Humanities in the Digital Age

The remarkable proliferation of digital and computational technologies is impacting scholarship across the academy.  Captured loosely under the rubric “digital humanities” (but in fact embracing methodologies and scholarship from the social and natural sciences), these technologies have transformed the way humanists work. A spirit of ambitious experimentation is taking hold as researchers tackle questions about history, the arts, and culture in radically new ways, producing both new knowledge and new ways of knowing. From computers that can read massive amounts of digitized writing, scholars can extract major historical, aesthetic, and cultural patterns that were previously invisible to them; using geographic information systems (GIS), researchers can present complex histories in the form of interactive maps; and employing 3D-modeling technologies, students of the ancient world can produce immersive recreations of archaeological sites and artifacts. These new technologies invite a mode of research that is inherently collaborative.  Projects can involve fairly large teams drawn from multiple institutions, and with collaborators drawn not only from traditional humanities departments, but including linguists, computer scientists, librarians, information technologists, and student assistants.  This team-based approach best takes place in spaces that resemble laboratories.  

As a world-renowned center of humanities scholarship, it is a propitious moment for SAS to invest in the digital humanities. Not only has momentum built among faculty and students across humanities departments and programs who wish to participate more fully in this significant new mode of scholarship, but an investment now will allow SAS to leverage significant and distinctive existing institutional assets.  The Penn Humanities Forum and its pilot initiative, the Digital Humanities Forum, have helped develop fundamental skills among the School’s faculty and students.  Several centers, consortia, collections, and institutes have emerged as logical partners across the campus, including the University Libraries and its Kislak Center for Special Collections, Schoenberg Institute for Manuscript Studies, and Vitale Digital Media Lab; the Penn Museum of Archaeology and Anthropology and its Center for the Analysis of Archaeological Materials; Engineering’s Digital Media Design program, Center for Visualization of Digital Information, and Penn Institute for Computational Science; Medicine’s Cartographic Modeling Lab; and in Arts and Sciences, the Linguistic Data Consortium.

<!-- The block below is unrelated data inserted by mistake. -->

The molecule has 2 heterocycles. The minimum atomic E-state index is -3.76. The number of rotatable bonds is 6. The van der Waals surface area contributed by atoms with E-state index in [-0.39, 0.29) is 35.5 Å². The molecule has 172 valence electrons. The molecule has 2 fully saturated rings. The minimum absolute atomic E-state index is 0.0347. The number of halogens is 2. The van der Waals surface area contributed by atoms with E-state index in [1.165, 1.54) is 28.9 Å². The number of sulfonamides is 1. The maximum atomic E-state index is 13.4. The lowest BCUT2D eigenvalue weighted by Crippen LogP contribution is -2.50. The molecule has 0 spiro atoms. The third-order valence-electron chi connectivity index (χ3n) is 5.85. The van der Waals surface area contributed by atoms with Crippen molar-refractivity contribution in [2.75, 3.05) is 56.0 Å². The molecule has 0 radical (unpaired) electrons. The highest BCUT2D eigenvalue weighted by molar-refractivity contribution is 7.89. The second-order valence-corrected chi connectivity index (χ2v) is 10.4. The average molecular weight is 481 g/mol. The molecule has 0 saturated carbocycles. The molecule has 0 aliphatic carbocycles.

Strategic additional investments will enable SAS to emerge quickly as a leader in key areas of digital humanities research, including material text history, sound studies, digital archaeology, mapping of urban social geography, and the computational modeling of literary forms. The School will direct its strategic investments into several related areas.  We will create a laboratory for digital research in history, arts, and culture.  This lab will evaluate, incubate, and support complex interdisciplinary research projects.  It will provide a common hub for communication and exchange across the many departments, centers, and schools likely to be partners in the digital humanities.  It will provide capacity for GIS, mapping, and visualization technologies within SAS.  And it will oversee the development and approval of digital humanities courses and curricula.  The School will also make related investments in the information technology infrastructure that will be required in order to host research projects.

SAS will appoint new humanities faculty that add distinguished coverage in both topical areas and in the use of these new digital methods; we will also add the professional staff positions needed to support these new efforts.  These may include cluster hires of outstanding scholars with experience in digital humanities and programming skills; an academic technologist; and technical staff to manage the laboratory for digital research, install software, advise project leaders, and meet increased demand for support.

The School’s initiative in the digital humanities will significantly impact our teaching and learning.  It will enable pedagogies that emphasize building and making, and learning by doing.   It will help narrow the “technology deficit” that can disadvantage humanities majors as they enter the broader work force.  And for graduate students, the facility they develop with digital methods and the proficiencies they gain in a programming language will be significant assets in the academic job market across all humanities disciplines. We will develop new courses and curricula that introduce students to these methods.  We plan to propose a minor in Digital Texts, Maps, and Networks, and to work with departments, programs, and graduate groups to create digital humanities concentrations within existing majors as well as a graduate certificate program in the digital humanities.  In addition, we will collaborate with librarians at the David B. Weigle Information Commons, the Vitale Digital Media Lab, and the Kislak Center for Special Collections to provide new opportunities for faculty and student skills training.